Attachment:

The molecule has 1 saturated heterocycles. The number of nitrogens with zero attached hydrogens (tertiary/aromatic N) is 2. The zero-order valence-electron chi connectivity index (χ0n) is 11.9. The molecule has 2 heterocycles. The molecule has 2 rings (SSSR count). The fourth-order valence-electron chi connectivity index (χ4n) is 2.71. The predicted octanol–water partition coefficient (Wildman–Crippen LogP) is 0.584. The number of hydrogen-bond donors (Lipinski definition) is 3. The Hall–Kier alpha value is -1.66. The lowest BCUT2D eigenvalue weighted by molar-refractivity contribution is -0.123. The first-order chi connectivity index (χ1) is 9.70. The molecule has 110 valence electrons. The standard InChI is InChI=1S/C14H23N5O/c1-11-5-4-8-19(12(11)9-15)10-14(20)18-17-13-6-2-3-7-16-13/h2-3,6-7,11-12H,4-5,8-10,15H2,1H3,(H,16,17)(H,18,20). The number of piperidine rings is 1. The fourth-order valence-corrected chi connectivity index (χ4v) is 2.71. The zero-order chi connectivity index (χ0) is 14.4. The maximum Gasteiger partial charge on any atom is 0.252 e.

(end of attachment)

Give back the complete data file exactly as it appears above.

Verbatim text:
The molecule has 1 saturated heterocycles. The number of nitrogens with zero attached hydrogens (tertiary/aromatic N) is 2. The zero-order valence-electron chi connectivity index (χ0n) is 11.9. The molecule has 2 heterocycles. The molecule has 2 rings (SSSR count). The fourth-order valence-electron chi connectivity index (χ4n) is 2.71. The predicted octanol–water partition coefficient (Wildman–Crippen LogP) is 0.584. The number of hydrogen-bond donors (Lipinski definition) is 3. The Hall–Kier alpha value is -1.66. The lowest BCUT2D eigenvalue weighted by molar-refractivity contribution is -0.123. The first-order chi connectivity index (χ1) is 9.70. The molecule has 110 valence electrons. The standard InChI is InChI=1S/C14H23N5O/c1-11-5-4-8-19(12(11)9-15)10-14(20)18-17-13-6-2-3-7-16-13/h2-3,6-7,11-12H,4-5,8-10,15H2,1H3,(H,16,17)(H,18,20). The number of piperidine rings is 1. The fourth-order valence-corrected chi connectivity index (χ4v) is 2.71. The zero-order chi connectivity index (χ0) is 14.4. The maximum Gasteiger partial charge on any atom is 0.252 e.